Consultation paper for review of Food and Grocery Code of Conduct released


Date: 5 February 2024

Statement by Dr Craig Emerson, independent reviewer of the Food and Grocery Code of Conduct

A consultation paper for the review of the Food and Grocery Code of Conduct was released on Monday, 5 February 2024, with submissions invited by 29 February 2024.

The Government has asked me to review the Food and Grocery Code of Conduct (the Code) and to recommend whether it should be amended, remade or repealed.

The Code is a voluntary code of conduct with four signatories: Woolworths, Coles, Aldi and Metcash. Suppliers to these signatories are automatically covered by the Code.

Amending the Code would retain it as a voluntary code. Remaking the Code would involve making it mandatory. In my view, repealing the Code and replacing it with nothing is untenable and therefore will not be considered in this review.

The basic reason for the Code coming into existence in 2015 was an imbalance of market power between supermarkets and their suppliers, especially smaller suppliers.

Disputes under the Code can be referred to an Arbiter, who is appointed and funded by each supermarket and whose role is to try to resolve disputes.

Since the introduction of Arbiters in 2021 only 5 complaints have been made to an arbiter.

Supporters of the voluntary Code claim this small number indicates that the relationship between the supermarkets and suppliers is good.

Critics of the voluntary Code argue that suppliers are too frightened to raise a dispute with a supermarket for fear of their product being removed from the supermarket’s shelves.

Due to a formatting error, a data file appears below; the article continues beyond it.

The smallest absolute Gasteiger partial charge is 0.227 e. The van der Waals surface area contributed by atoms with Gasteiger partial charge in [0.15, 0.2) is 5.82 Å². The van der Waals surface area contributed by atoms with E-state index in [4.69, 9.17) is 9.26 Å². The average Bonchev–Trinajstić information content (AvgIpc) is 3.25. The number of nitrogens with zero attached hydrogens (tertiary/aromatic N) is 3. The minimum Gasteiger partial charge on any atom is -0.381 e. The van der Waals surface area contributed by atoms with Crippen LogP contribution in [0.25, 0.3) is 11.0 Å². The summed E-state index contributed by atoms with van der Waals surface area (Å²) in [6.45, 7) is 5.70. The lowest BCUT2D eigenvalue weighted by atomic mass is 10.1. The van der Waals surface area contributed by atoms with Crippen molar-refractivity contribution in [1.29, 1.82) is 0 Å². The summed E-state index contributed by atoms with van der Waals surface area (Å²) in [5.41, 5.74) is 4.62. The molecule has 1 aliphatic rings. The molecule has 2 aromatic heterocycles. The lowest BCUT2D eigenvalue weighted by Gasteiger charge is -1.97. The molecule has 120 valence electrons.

Critics also point to the weak enforcement powers in a voluntary code.

A mandatory code with penalty provisions would likely incentivise greater compliance by supermarkets. Enforcement options could include infringement notices and court proceedings to impose financial penalties for non-compliance.

Supporters of a voluntary Code argue that ACCC enforcement can take years to go through the courts, by which time the supplier will have gone broke.

However, enforcement through lengthy legal proceedings is not the only option under a mandatory code.

The ACCC has pointed out that the Australian Small Business and Family Enterprise Ombudsman (ASBFEO) can provide parties with access to mediation services. ASBFEO maintains a specialist panel of trained mediators in each state and territory.

The consultation paper seeks stakeholder views on whether the Code should remain voluntary or be made mandatory. It also seeks feedback on how the specific provisions in the Code are working.

The review is part of a wider response to cost-of-living pressures. The consultation paper canvasses some of these policy instruments, including the Government’s decision to ask the ACCC to undertake a price inquiry into the supermarket industry and the commissioning of CHOICE to publish periodically the prices of selected items sold by the various supermarkets.

It is through greater competition between supermarkets that the policy goals of higher prices for suppliers and lower prices for consumers can be achieved.

This review will produce an interim report, followed by a final report based on responses to the interim report.

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